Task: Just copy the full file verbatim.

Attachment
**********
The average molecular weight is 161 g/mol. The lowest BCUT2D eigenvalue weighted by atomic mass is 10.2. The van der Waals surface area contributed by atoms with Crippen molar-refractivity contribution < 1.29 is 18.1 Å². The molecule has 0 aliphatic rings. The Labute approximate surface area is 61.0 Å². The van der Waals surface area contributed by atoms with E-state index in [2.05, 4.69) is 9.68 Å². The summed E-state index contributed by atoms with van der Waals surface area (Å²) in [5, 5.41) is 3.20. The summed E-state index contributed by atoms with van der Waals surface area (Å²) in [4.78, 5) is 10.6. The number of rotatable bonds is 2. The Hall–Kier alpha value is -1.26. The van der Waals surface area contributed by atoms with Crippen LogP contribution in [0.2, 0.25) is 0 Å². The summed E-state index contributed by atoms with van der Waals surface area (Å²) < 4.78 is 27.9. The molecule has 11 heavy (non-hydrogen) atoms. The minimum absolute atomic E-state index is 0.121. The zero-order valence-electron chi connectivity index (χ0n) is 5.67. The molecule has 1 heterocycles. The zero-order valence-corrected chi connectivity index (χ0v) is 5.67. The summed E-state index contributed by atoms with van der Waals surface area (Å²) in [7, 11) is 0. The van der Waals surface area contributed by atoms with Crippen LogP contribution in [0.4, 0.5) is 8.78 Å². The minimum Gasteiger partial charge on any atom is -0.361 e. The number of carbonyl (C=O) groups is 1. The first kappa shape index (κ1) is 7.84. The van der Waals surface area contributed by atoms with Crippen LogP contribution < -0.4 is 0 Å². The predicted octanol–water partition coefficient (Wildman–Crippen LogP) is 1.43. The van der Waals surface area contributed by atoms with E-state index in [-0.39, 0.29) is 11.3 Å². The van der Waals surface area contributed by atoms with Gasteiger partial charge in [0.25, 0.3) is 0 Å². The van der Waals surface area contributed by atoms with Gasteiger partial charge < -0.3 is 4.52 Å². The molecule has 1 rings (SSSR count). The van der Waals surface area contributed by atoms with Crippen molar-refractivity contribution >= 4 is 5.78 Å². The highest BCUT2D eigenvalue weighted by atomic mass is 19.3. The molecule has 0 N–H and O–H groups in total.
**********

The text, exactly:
The average molecular weight is 161 g/mol. The lowest BCUT2D eigenvalue weighted by atomic mass is 10.2. The van der Waals surface area contributed by atoms with Crippen molar-refractivity contribution < 1.29 is 18.1 Å². The molecule has 0 aliphatic rings. The Labute approximate surface area is 61.0 Å². The van der Waals surface area contributed by atoms with E-state index in [2.05, 4.69) is 9.68 Å². The summed E-state index contributed by atoms with van der Waals surface area (Å²) in [5, 5.41) is 3.20. The summed E-state index contributed by atoms with van der Waals surface area (Å²) in [4.78, 5) is 10.6. The number of rotatable bonds is 2. The Hall–Kier alpha value is -1.26. The van der Waals surface area contributed by atoms with Crippen LogP contribution in [0.2, 0.25) is 0 Å². The summed E-state index contributed by atoms with van der Waals surface area (Å²) < 4.78 is 27.9. The molecule has 11 heavy (non-hydrogen) atoms. The minimum absolute atomic E-state index is 0.121. The zero-order valence-electron chi connectivity index (χ0n) is 5.67. The molecule has 1 heterocycles. The zero-order valence-corrected chi connectivity index (χ0v) is 5.67. The summed E-state index contributed by atoms with van der Waals surface area (Å²) in [7, 11) is 0. The van der Waals surface area contributed by atoms with Crippen LogP contribution in [0.4, 0.5) is 8.78 Å². The minimum Gasteiger partial charge on any atom is -0.361 e. The number of carbonyl (C=O) groups is 1. The first kappa shape index (κ1) is 7.84. The van der Waals surface area contributed by atoms with Crippen LogP contribution < -0.4 is 0 Å². The predicted octanol–water partition coefficient (Wildman–Crippen LogP) is 1.43. The van der Waals surface area contributed by atoms with E-state index in [-0.39, 0.29) is 11.3 Å². The van der Waals surface area contributed by atoms with Gasteiger partial charge in [0.25, 0.3) is 0 Å². The van der Waals surface area contributed by atoms with Gasteiger partial charge < -0.3 is 4.52 Å². The molecule has 1 rings (SSSR count). The van der Waals surface area contributed by atoms with Crippen molar-refractivity contribution >= 4 is 5.78 Å². The highest BCUT2D eigenvalue weighted by atomic mass is 19.3. The molecule has 0 N–H and O–H groups in total.